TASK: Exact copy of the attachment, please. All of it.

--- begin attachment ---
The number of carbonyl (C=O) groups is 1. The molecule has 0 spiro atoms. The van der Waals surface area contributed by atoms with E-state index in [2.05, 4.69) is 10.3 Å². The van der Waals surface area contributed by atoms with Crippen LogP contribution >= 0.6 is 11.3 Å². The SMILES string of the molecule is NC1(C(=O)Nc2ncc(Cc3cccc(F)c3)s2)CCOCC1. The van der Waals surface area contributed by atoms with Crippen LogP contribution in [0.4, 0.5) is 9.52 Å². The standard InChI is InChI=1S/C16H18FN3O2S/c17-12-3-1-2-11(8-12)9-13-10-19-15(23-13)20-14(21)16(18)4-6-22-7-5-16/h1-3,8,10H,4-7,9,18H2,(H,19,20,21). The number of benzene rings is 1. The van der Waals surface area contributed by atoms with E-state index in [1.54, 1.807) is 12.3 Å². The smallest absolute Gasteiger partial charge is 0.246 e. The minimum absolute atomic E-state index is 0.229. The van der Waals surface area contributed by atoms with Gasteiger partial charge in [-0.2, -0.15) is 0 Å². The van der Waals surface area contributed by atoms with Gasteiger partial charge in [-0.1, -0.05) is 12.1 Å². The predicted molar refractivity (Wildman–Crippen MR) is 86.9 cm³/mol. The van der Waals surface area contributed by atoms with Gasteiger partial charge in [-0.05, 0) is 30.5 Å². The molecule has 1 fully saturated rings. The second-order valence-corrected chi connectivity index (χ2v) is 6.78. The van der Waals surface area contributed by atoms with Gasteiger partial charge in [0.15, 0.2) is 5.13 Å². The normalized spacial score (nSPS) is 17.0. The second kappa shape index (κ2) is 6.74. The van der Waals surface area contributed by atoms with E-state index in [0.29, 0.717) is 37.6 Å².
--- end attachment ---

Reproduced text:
The number of carbonyl (C=O) groups is 1. The molecule has 0 spiro atoms. The van der Waals surface area contributed by atoms with E-state index in [2.05, 4.69) is 10.3 Å². The van der Waals surface area contributed by atoms with Crippen LogP contribution >= 0.6 is 11.3 Å². The SMILES string of the molecule is NC1(C(=O)Nc2ncc(Cc3cccc(F)c3)s2)CCOCC1. The van der Waals surface area contributed by atoms with Crippen LogP contribution in [0.4, 0.5) is 9.52 Å². The standard InChI is InChI=1S/C16H18FN3O2S/c17-12-3-1-2-11(8-12)9-13-10-19-15(23-13)20-14(21)16(18)4-6-22-7-5-16/h1-3,8,10H,4-7,9,18H2,(H,19,20,21). The number of benzene rings is 1. The van der Waals surface area contributed by atoms with E-state index in [1.54, 1.807) is 12.3 Å². The smallest absolute Gasteiger partial charge is 0.246 e. The minimum absolute atomic E-state index is 0.229. The van der Waals surface area contributed by atoms with Gasteiger partial charge in [-0.2, -0.15) is 0 Å². The van der Waals surface area contributed by atoms with Gasteiger partial charge in [-0.1, -0.05) is 12.1 Å². The predicted molar refractivity (Wildman–Crippen MR) is 86.9 cm³/mol. The van der Waals surface area contributed by atoms with Gasteiger partial charge in [-0.05, 0) is 30.5 Å². The molecule has 1 fully saturated rings. The second-order valence-corrected chi connectivity index (χ2v) is 6.78. The van der Waals surface area contributed by atoms with Gasteiger partial charge in [0.15, 0.2) is 5.13 Å². The normalized spacial score (nSPS) is 17.0. The second kappa shape index (κ2) is 6.74. The van der Waals surface area contributed by atoms with E-state index in [0.29, 0.717) is 37.6 Å².